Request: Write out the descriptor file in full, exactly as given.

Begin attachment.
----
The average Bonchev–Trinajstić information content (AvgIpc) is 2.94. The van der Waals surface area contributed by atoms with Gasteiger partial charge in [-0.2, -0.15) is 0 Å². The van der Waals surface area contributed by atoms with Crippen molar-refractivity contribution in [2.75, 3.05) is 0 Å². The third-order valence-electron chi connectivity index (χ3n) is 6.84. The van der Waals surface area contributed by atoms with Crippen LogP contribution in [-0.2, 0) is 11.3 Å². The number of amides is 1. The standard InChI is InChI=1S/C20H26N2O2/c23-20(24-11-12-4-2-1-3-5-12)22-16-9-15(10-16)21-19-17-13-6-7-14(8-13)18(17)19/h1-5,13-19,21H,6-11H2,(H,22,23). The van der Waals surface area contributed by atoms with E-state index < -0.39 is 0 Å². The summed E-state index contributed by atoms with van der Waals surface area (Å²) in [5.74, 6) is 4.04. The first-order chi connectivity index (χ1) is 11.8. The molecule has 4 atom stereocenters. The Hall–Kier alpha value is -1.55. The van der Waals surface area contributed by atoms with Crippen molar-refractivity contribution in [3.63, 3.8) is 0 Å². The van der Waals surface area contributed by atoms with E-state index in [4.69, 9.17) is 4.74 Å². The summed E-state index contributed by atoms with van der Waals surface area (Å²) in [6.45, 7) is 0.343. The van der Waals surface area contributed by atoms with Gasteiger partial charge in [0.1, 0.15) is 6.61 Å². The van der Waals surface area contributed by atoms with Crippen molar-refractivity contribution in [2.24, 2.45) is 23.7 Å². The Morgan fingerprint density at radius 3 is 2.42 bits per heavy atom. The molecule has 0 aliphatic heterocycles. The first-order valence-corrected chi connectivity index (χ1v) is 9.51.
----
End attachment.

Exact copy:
The average Bonchev–Trinajstić information content (AvgIpc) is 2.94. The van der Waals surface area contributed by atoms with Gasteiger partial charge in [-0.2, -0.15) is 0 Å². The van der Waals surface area contributed by atoms with Crippen molar-refractivity contribution in [2.75, 3.05) is 0 Å². The third-order valence-electron chi connectivity index (χ3n) is 6.84. The van der Waals surface area contributed by atoms with Crippen LogP contribution in [-0.2, 0) is 11.3 Å². The number of amides is 1. The standard InChI is InChI=1S/C20H26N2O2/c23-20(24-11-12-4-2-1-3-5-12)22-16-9-15(10-16)21-19-17-13-6-7-14(8-13)18(17)19/h1-5,13-19,21H,6-11H2,(H,22,23). The van der Waals surface area contributed by atoms with E-state index < -0.39 is 0 Å². The summed E-state index contributed by atoms with van der Waals surface area (Å²) in [5.74, 6) is 4.04. The first-order chi connectivity index (χ1) is 11.8. The molecule has 4 atom stereocenters. The Hall–Kier alpha value is -1.55. The van der Waals surface area contributed by atoms with Crippen molar-refractivity contribution in [3.63, 3.8) is 0 Å². The van der Waals surface area contributed by atoms with E-state index in [4.69, 9.17) is 4.74 Å². The summed E-state index contributed by atoms with van der Waals surface area (Å²) in [6.45, 7) is 0.343. The van der Waals surface area contributed by atoms with Gasteiger partial charge in [0.1, 0.15) is 6.61 Å². The van der Waals surface area contributed by atoms with Crippen molar-refractivity contribution in [2.24, 2.45) is 23.7 Å². The Morgan fingerprint density at radius 3 is 2.42 bits per heavy atom. The molecule has 0 aliphatic heterocycles. The first-order valence-corrected chi connectivity index (χ1v) is 9.51.